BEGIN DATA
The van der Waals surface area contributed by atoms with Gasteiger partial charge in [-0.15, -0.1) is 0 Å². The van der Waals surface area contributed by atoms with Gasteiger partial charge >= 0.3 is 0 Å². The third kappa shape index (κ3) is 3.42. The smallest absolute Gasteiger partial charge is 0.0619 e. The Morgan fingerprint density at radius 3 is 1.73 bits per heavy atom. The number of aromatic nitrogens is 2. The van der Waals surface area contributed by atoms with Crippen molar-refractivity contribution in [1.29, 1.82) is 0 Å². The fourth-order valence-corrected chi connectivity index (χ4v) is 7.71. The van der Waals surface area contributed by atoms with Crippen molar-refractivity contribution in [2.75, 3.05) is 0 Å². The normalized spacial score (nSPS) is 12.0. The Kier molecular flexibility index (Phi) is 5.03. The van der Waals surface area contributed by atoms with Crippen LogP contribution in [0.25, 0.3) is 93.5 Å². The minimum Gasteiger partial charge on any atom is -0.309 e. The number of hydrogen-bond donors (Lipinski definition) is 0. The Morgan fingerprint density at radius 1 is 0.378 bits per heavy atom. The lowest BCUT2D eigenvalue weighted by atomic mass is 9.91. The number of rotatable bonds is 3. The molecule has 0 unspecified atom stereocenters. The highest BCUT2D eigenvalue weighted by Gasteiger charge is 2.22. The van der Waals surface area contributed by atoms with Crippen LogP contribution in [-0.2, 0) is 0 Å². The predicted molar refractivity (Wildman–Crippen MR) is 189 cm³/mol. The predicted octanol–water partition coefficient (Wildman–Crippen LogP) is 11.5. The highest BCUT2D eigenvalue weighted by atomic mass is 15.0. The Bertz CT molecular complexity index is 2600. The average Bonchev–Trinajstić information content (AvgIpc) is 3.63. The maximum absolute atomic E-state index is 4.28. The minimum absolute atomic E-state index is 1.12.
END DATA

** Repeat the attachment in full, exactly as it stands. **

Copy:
The van der Waals surface area contributed by atoms with Gasteiger partial charge in [-0.15, -0.1) is 0 Å². The van der Waals surface area contributed by atoms with Gasteiger partial charge >= 0.3 is 0 Å². The third kappa shape index (κ3) is 3.42. The smallest absolute Gasteiger partial charge is 0.0619 e. The Morgan fingerprint density at radius 3 is 1.73 bits per heavy atom. The number of aromatic nitrogens is 2. The van der Waals surface area contributed by atoms with Crippen molar-refractivity contribution in [1.29, 1.82) is 0 Å². The fourth-order valence-corrected chi connectivity index (χ4v) is 7.71. The van der Waals surface area contributed by atoms with Crippen molar-refractivity contribution in [2.75, 3.05) is 0 Å². The normalized spacial score (nSPS) is 12.0. The Kier molecular flexibility index (Phi) is 5.03. The van der Waals surface area contributed by atoms with Crippen LogP contribution in [0.25, 0.3) is 93.5 Å². The minimum Gasteiger partial charge on any atom is -0.309 e. The number of hydrogen-bond donors (Lipinski definition) is 0. The Morgan fingerprint density at radius 1 is 0.378 bits per heavy atom. The lowest BCUT2D eigenvalue weighted by atomic mass is 9.91. The number of rotatable bonds is 3. The molecule has 0 unspecified atom stereocenters. The highest BCUT2D eigenvalue weighted by Gasteiger charge is 2.22. The van der Waals surface area contributed by atoms with Crippen LogP contribution in [-0.2, 0) is 0 Å². The predicted molar refractivity (Wildman–Crippen MR) is 189 cm³/mol. The predicted octanol–water partition coefficient (Wildman–Crippen LogP) is 11.5. The highest BCUT2D eigenvalue weighted by atomic mass is 15.0. The Bertz CT molecular complexity index is 2600. The average Bonchev–Trinajstić information content (AvgIpc) is 3.63. The maximum absolute atomic E-state index is 4.28. The minimum absolute atomic E-state index is 1.12.